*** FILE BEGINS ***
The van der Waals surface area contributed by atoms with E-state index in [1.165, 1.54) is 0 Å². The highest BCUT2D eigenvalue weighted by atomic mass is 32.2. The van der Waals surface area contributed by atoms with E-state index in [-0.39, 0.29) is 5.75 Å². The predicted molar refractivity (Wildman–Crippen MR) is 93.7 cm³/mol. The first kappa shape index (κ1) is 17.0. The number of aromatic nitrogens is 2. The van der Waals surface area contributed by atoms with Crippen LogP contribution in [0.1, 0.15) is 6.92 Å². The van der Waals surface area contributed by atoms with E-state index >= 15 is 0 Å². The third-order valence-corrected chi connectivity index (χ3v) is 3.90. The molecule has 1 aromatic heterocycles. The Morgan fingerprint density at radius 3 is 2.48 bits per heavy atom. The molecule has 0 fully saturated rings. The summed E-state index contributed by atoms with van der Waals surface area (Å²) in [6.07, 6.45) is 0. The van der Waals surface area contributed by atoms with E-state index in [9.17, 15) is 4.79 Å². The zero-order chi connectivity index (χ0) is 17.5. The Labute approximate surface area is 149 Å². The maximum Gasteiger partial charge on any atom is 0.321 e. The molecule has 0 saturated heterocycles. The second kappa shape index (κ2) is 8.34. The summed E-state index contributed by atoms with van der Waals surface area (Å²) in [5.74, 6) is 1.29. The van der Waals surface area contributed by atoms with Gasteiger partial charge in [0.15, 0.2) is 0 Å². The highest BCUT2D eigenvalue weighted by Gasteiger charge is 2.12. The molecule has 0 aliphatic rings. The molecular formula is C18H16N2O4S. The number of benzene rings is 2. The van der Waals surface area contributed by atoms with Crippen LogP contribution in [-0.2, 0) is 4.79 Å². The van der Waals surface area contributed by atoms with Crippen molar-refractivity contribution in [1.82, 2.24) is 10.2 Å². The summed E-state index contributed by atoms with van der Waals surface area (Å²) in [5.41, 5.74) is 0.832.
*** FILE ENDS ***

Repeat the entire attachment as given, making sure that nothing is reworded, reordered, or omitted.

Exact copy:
The van der Waals surface area contributed by atoms with E-state index in [1.165, 1.54) is 0 Å². The highest BCUT2D eigenvalue weighted by atomic mass is 32.2. The van der Waals surface area contributed by atoms with E-state index in [-0.39, 0.29) is 5.75 Å². The predicted molar refractivity (Wildman–Crippen MR) is 93.7 cm³/mol. The first kappa shape index (κ1) is 17.0. The number of aromatic nitrogens is 2. The van der Waals surface area contributed by atoms with Crippen LogP contribution in [0.1, 0.15) is 6.92 Å². The van der Waals surface area contributed by atoms with E-state index >= 15 is 0 Å². The third-order valence-corrected chi connectivity index (χ3v) is 3.90. The molecule has 1 aromatic heterocycles. The Morgan fingerprint density at radius 3 is 2.48 bits per heavy atom. The molecule has 0 fully saturated rings. The summed E-state index contributed by atoms with van der Waals surface area (Å²) in [6.07, 6.45) is 0. The van der Waals surface area contributed by atoms with E-state index in [9.17, 15) is 4.79 Å². The zero-order chi connectivity index (χ0) is 17.5. The Labute approximate surface area is 149 Å². The maximum Gasteiger partial charge on any atom is 0.321 e. The molecule has 0 saturated heterocycles. The second kappa shape index (κ2) is 8.34. The summed E-state index contributed by atoms with van der Waals surface area (Å²) in [5.74, 6) is 1.29. The van der Waals surface area contributed by atoms with Gasteiger partial charge in [0.15, 0.2) is 0 Å². The highest BCUT2D eigenvalue weighted by Gasteiger charge is 2.12. The molecule has 0 aliphatic rings. The molecular formula is C18H16N2O4S. The number of benzene rings is 2. The van der Waals surface area contributed by atoms with Crippen LogP contribution in [-0.2, 0) is 4.79 Å². The van der Waals surface area contributed by atoms with Crippen molar-refractivity contribution in [1.82, 2.24) is 10.2 Å². The summed E-state index contributed by atoms with van der Waals surface area (Å²) in [5.41, 5.74) is 0.832.